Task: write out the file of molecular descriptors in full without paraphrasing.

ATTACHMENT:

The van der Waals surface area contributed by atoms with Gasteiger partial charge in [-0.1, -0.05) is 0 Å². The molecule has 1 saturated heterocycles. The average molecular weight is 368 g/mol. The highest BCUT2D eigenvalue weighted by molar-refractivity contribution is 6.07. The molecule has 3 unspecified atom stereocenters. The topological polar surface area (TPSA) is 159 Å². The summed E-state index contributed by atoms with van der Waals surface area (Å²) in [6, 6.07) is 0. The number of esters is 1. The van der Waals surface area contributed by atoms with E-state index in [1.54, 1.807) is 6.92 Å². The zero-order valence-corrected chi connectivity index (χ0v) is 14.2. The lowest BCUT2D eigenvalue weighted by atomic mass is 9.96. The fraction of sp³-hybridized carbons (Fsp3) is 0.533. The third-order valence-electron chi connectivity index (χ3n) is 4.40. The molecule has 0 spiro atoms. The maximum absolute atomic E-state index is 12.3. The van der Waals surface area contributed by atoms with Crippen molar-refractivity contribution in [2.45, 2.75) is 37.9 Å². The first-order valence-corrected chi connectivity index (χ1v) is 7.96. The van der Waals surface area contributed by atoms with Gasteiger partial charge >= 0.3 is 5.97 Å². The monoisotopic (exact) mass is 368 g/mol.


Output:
The van der Waals surface area contributed by atoms with Gasteiger partial charge in [-0.1, -0.05) is 0 Å². The molecule has 1 saturated heterocycles. The average molecular weight is 368 g/mol. The highest BCUT2D eigenvalue weighted by molar-refractivity contribution is 6.07. The molecule has 3 unspecified atom stereocenters. The topological polar surface area (TPSA) is 159 Å². The summed E-state index contributed by atoms with van der Waals surface area (Å²) in [6, 6.07) is 0. The number of esters is 1. The van der Waals surface area contributed by atoms with E-state index in [1.54, 1.807) is 6.92 Å². The zero-order valence-corrected chi connectivity index (χ0v) is 14.2. The lowest BCUT2D eigenvalue weighted by atomic mass is 9.96. The fraction of sp³-hybridized carbons (Fsp3) is 0.533. The third-order valence-electron chi connectivity index (χ3n) is 4.40. The molecule has 0 spiro atoms. The maximum absolute atomic E-state index is 12.3. The van der Waals surface area contributed by atoms with Crippen molar-refractivity contribution in [2.45, 2.75) is 37.9 Å². The first-order valence-corrected chi connectivity index (χ1v) is 7.96. The van der Waals surface area contributed by atoms with Gasteiger partial charge >= 0.3 is 5.97 Å². The monoisotopic (exact) mass is 368 g/mol.